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26 September 2017

Sooner or later you'll run across a story that advises you to look in a direction you do not normally look in. This will reveal a compelling view for you to compose and capture. One you would not, by definition, have noticed.

Construction Site. The workers were at lunch, apparently.

The recommended viewing directions are predictable and, being varied, serve to populate a number of stories, used in moderation.

You are always looking ahead, it is assumed, to avoid tripping on a curb or stepping on a snake. So the advice is to look behind you. Look above. Look left. Look right. Look down. Even look around.

You get the idea. Six stories, one idea.

Now who reads advice like that, you may wonder. Who needs advice like that?

We're always looking around, aren't we? Being "aware of your surroundings" is part of being a pedestrian, after all.

Being 'aware of your surroundings' is part of being a pedestrian, after all.

You could get run over if you aren't looking left and right. A pigeon could target you with an unexpected donation if you don't look up. You could fall into a manhole if you aren't looking down. You could get robbed or just miss a bus if you don't look behind you.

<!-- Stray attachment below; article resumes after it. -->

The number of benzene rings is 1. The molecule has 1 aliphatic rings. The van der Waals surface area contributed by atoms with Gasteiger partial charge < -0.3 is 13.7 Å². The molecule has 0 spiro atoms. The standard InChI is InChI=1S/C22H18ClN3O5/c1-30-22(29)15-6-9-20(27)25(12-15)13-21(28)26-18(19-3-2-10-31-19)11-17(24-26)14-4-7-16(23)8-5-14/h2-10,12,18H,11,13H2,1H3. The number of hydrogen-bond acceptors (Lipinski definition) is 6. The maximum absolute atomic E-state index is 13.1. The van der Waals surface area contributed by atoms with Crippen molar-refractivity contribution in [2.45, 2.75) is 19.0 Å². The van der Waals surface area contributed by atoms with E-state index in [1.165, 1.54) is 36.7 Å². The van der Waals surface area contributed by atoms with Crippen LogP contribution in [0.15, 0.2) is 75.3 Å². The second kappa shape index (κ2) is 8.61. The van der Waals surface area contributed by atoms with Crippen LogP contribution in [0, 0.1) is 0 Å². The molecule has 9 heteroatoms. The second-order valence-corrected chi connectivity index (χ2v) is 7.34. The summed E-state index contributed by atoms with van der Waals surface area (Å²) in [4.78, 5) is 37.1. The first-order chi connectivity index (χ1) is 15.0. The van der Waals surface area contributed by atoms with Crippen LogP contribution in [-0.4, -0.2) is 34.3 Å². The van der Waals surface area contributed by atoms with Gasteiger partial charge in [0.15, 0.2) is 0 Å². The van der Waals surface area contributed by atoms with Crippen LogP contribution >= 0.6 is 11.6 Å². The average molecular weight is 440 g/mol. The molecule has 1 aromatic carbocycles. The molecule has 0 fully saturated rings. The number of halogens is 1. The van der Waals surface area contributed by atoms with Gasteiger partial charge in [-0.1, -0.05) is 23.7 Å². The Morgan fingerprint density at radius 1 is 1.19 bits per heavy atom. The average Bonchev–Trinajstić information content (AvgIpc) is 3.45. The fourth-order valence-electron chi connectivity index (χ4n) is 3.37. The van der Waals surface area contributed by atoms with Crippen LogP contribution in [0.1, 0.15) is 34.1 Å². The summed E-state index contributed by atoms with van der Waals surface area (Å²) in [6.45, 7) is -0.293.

Of course we're looking around. All the time.

Nobody needs an advice column to tell them to look around. A reminder, once in a while (and we've done that, certainly). But that's all.

We are, walking around, on the whole, so to speak, too serious as it is.

So when we looked down the other day on our way back to the bunker in oppressive heat, we were glad to stop a minute to admire the earth movers strewn at the foot of the stairs in some garden dirt.

They had been abandoned by their owner. But only temporarily. Called in to lunch, no doubt.

We squatted down and zoomed in but we couldn't get close enough. We struggled with the image for a few days, unhappy with our usual edits, until we decided to make a more radical crop.

The idea wasn't to simulate reality but to suggest play.

A tight crop made the vehicles look more like toys than trucks. You could see detail you might not have lingered over. A simple axel. A painted ladder. The fact that two of the toys had been knocked over, a common hazard for toys.

Play. That's our advice. While you're looking around, avoiding common urban dangers or rural risks, play. You'll see things you otherwise wouldn't have noticed.

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